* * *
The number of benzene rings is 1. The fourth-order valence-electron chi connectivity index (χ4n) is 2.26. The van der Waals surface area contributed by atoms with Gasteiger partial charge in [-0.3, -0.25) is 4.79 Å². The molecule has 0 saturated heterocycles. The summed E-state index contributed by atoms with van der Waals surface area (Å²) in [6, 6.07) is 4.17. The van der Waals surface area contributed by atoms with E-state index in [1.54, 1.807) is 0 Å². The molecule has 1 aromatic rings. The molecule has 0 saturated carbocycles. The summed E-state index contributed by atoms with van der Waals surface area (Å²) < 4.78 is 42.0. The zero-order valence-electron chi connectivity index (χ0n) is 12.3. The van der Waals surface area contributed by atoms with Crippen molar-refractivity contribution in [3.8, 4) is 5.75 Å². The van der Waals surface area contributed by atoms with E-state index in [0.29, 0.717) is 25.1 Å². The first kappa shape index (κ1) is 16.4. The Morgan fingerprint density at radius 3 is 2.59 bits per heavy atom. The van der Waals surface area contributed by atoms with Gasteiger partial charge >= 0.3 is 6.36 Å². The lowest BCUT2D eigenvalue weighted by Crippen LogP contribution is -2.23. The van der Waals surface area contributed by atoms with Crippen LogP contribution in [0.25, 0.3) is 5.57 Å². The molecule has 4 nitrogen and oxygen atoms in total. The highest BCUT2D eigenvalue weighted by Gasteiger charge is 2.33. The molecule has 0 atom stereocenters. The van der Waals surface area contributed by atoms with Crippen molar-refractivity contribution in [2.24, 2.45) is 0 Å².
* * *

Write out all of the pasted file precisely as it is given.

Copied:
The number of benzene rings is 1. The fourth-order valence-electron chi connectivity index (χ4n) is 2.26. The van der Waals surface area contributed by atoms with Gasteiger partial charge in [-0.3, -0.25) is 4.79 Å². The molecule has 0 saturated heterocycles. The summed E-state index contributed by atoms with van der Waals surface area (Å²) in [6, 6.07) is 4.17. The van der Waals surface area contributed by atoms with E-state index in [1.54, 1.807) is 0 Å². The molecule has 1 aromatic rings. The molecule has 0 saturated carbocycles. The summed E-state index contributed by atoms with van der Waals surface area (Å²) < 4.78 is 42.0. The zero-order valence-electron chi connectivity index (χ0n) is 12.3. The van der Waals surface area contributed by atoms with Crippen molar-refractivity contribution in [3.8, 4) is 5.75 Å². The van der Waals surface area contributed by atoms with E-state index in [0.29, 0.717) is 25.1 Å². The first kappa shape index (κ1) is 16.4. The Morgan fingerprint density at radius 3 is 2.59 bits per heavy atom. The van der Waals surface area contributed by atoms with Gasteiger partial charge >= 0.3 is 6.36 Å². The lowest BCUT2D eigenvalue weighted by Crippen LogP contribution is -2.23. The van der Waals surface area contributed by atoms with Crippen LogP contribution in [0.25, 0.3) is 5.57 Å². The molecule has 4 nitrogen and oxygen atoms in total. The highest BCUT2D eigenvalue weighted by Gasteiger charge is 2.33. The molecule has 0 atom stereocenters. The van der Waals surface area contributed by atoms with Crippen molar-refractivity contribution in [2.24, 2.45) is 0 Å².